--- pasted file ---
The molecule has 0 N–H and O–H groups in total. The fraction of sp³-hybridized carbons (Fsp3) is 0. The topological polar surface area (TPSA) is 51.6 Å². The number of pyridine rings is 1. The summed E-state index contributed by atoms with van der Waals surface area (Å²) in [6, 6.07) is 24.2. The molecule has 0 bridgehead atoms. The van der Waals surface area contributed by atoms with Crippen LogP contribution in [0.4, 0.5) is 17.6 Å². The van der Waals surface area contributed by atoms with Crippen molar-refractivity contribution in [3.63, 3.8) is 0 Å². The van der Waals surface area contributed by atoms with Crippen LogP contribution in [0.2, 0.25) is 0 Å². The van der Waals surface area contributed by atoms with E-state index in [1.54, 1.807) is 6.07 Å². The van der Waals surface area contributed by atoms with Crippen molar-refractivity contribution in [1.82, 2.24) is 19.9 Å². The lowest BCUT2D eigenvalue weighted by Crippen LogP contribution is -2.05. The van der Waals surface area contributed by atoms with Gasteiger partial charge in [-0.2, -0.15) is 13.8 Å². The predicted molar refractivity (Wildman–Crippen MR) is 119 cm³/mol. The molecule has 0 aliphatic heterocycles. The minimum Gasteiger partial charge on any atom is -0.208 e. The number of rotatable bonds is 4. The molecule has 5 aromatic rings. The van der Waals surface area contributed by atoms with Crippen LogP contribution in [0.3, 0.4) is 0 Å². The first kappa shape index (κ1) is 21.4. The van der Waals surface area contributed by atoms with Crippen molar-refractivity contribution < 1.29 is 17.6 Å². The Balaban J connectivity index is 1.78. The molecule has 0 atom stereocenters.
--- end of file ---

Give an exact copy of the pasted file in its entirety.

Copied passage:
The molecule has 0 N–H and O–H groups in total. The fraction of sp³-hybridized carbons (Fsp3) is 0. The topological polar surface area (TPSA) is 51.6 Å². The number of pyridine rings is 1. The summed E-state index contributed by atoms with van der Waals surface area (Å²) in [6, 6.07) is 24.2. The molecule has 0 bridgehead atoms. The van der Waals surface area contributed by atoms with Crippen LogP contribution in [0.4, 0.5) is 17.6 Å². The van der Waals surface area contributed by atoms with Crippen molar-refractivity contribution in [3.63, 3.8) is 0 Å². The van der Waals surface area contributed by atoms with Crippen LogP contribution in [0.2, 0.25) is 0 Å². The van der Waals surface area contributed by atoms with E-state index in [1.54, 1.807) is 6.07 Å². The van der Waals surface area contributed by atoms with Crippen molar-refractivity contribution in [1.82, 2.24) is 19.9 Å². The lowest BCUT2D eigenvalue weighted by Crippen LogP contribution is -2.05. The van der Waals surface area contributed by atoms with Gasteiger partial charge in [-0.2, -0.15) is 13.8 Å². The predicted molar refractivity (Wildman–Crippen MR) is 119 cm³/mol. The molecule has 0 aliphatic heterocycles. The minimum Gasteiger partial charge on any atom is -0.208 e. The number of rotatable bonds is 4. The molecule has 5 aromatic rings. The van der Waals surface area contributed by atoms with Crippen LogP contribution in [0.3, 0.4) is 0 Å². The first kappa shape index (κ1) is 21.4. The van der Waals surface area contributed by atoms with Crippen molar-refractivity contribution < 1.29 is 17.6 Å². The Balaban J connectivity index is 1.78. The molecule has 0 atom stereocenters.